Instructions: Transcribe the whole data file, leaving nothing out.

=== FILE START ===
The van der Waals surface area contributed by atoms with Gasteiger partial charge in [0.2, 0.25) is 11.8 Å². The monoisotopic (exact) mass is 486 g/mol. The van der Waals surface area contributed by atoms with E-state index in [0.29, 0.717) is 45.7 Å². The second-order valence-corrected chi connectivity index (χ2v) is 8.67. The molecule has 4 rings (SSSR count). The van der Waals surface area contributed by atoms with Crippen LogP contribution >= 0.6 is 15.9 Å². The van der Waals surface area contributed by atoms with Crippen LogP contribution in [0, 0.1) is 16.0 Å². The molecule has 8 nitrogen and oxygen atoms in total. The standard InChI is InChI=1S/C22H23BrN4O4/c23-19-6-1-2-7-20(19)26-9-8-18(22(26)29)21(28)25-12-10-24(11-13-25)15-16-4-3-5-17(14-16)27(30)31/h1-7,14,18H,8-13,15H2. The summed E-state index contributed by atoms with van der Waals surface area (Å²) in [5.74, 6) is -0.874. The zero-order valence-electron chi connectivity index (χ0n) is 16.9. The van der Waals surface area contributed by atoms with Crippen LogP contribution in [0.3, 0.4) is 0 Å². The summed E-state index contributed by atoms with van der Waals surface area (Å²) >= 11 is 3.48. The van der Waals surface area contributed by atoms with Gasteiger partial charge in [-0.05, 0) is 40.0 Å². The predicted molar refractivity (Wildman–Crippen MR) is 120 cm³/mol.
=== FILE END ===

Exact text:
The van der Waals surface area contributed by atoms with Gasteiger partial charge in [0.2, 0.25) is 11.8 Å². The monoisotopic (exact) mass is 486 g/mol. The van der Waals surface area contributed by atoms with E-state index in [0.29, 0.717) is 45.7 Å². The second-order valence-corrected chi connectivity index (χ2v) is 8.67. The molecule has 4 rings (SSSR count). The van der Waals surface area contributed by atoms with Crippen LogP contribution >= 0.6 is 15.9 Å². The van der Waals surface area contributed by atoms with Crippen LogP contribution in [0, 0.1) is 16.0 Å². The molecule has 8 nitrogen and oxygen atoms in total. The standard InChI is InChI=1S/C22H23BrN4O4/c23-19-6-1-2-7-20(19)26-9-8-18(22(26)29)21(28)25-12-10-24(11-13-25)15-16-4-3-5-17(14-16)27(30)31/h1-7,14,18H,8-13,15H2. The summed E-state index contributed by atoms with van der Waals surface area (Å²) in [5.74, 6) is -0.874. The zero-order valence-electron chi connectivity index (χ0n) is 16.9. The van der Waals surface area contributed by atoms with Crippen LogP contribution in [0.3, 0.4) is 0 Å². The summed E-state index contributed by atoms with van der Waals surface area (Å²) >= 11 is 3.48. The van der Waals surface area contributed by atoms with Gasteiger partial charge in [-0.05, 0) is 40.0 Å². The predicted molar refractivity (Wildman–Crippen MR) is 120 cm³/mol.